Minimum Wage Regulations in Florida

July 28, 2023 Off By Delores V. Stalnaker

Minimum Wage Regulations in Florida

Florida state law bars individual municipalities from setting their own minimum wage rates at odds with the statewide rate. However, a bill moving through the Florida House seeks to overturn that ruling. Learn more about minimum wage regulations in Miami.

Employees in Miami who are not exempt from overtime laws are entitled to the Florida state minimum wage per hour. This includes employees who receive tips. However, some employers violate the law and cheated their employees of the wages they deserve.

Overtime and Unpaid Wages

If you’re paid a minimum wage rate, you’re entitled to time-and-a-half for any hours worked over forty in a week. However, many employees working in Miami and throughout the state are not properly compensated for their overtime hours. This is because employers often engage in wage theft practices.

In Florida, you can seek the recovery of unpaid minimum wages going back up to five years from the date you were first owed. Your Miami overtime and unpaid wages attorney can help you pursue these claims if you suspect that you are a victim of wage theft.

Tipped workers, such as servers, rely on tips to bring their hourly pay up to the federal minimum wage. To keep these workers on track to meet their hourly earnings, some employers engage in “tip pooling.” This is when all of the worker’s tips are placed into a general tip pool and shared among all of the tipped employees.

This system can lead to confusion and even unfair treatment of workers who are not paid enough to meet their financial obligations. An experienced attorney can explain how the law works and how to protect your rights. In addition, a lawyer can help you determine whether you are eligible for unpaid overtime and other compensation.

Living Wage Calculator

The MIT living wage calculator is a useful tool that helps people understand how much money they need to make to support themselves and their families. It uses localized data to determine how far a person’s post-tax salary needs to go in a city to cover basic expenses. The website offers figures for single individuals and one- and two-income households. It also provides a comparison with the minimum wage and poverty wages.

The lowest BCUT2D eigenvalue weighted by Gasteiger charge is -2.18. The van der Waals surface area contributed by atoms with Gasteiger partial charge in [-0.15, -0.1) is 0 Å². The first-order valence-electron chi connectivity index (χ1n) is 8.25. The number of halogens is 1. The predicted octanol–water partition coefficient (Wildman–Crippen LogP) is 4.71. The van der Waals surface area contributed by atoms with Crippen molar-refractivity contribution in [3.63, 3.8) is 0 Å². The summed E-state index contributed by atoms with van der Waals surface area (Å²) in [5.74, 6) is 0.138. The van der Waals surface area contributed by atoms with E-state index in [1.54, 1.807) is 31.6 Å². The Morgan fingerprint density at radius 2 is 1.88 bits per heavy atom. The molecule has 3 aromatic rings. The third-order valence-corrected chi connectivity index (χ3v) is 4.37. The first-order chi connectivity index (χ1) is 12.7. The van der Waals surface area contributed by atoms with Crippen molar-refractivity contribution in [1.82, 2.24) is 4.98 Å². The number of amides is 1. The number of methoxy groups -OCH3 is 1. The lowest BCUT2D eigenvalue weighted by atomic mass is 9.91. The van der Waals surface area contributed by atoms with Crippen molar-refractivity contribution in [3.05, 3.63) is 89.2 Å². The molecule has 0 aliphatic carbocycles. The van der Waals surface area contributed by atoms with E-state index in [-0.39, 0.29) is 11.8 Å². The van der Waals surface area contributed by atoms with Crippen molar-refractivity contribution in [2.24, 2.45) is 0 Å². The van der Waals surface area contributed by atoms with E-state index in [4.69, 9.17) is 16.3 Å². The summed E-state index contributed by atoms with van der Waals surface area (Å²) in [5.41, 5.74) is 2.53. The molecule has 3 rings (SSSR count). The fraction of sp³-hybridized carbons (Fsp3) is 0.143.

The calculation takes into account a range of family size and composition factors, including the cost of child care, housing, and food. In addition to these costs, it includes the price of transportation and education. It also includes a small margin for civic engagement and savings. Some living wage estimates exclude certain items, like meals out of the home and clothing.

Advocates for living wages argue that they boost productivity and morale, while critics believe that they will harm the economy by forcing corporations to reduce hiring. Unlike the minimum wage, the living wage is a target price floor established by policy rather than by market forces. This can lead to inefficiencies. It can also limit a worker’s ability to purchase goods and services. However, it should be noted that the living wage is not intended to be a replacement for the minimum wage, which is determined by federal law and can only be increased by congressional action.

Miami Wage and Hour Lawyers

The State of Florida sets minimum wage laws and has specific labor laws regarding overtime. Our Miami Wage and Hour Lawyers help workers understand the minimum wage laws and how they apply to them.

Florida’s minimum wage currently stands at $8.46 per hour for non-exempt employees. However, many workers are cheated out of their rights to a fair pay rate. This is especially true for day rate workers, tipped workers and other employees who do not receive the minimum wage for their work. Our attorneys fight to ensure that workers are paid what they are entitled under federal and Florida law.

During the legislative session in Tallahassee, a bill has been proposed that would overturn living wage ordinances passed by the City of Miami and other Florida cities. These ordinances require companies that have government contracts to pay their employees at least the minimum wage.

These workers are largely low-wage tipped workers who cannot afford the rising cost of housing and other essential expenses in Florida. FLS/CJP has been working to support the living wage ordinances, ensuring they are implemented effectively. It also supports non-profits who have enacted their own living wage policies and engages funders to encourage them to support the movement. We will continue to monitor these developments and provide updates on our blog and FLS/CJP website as they develop.

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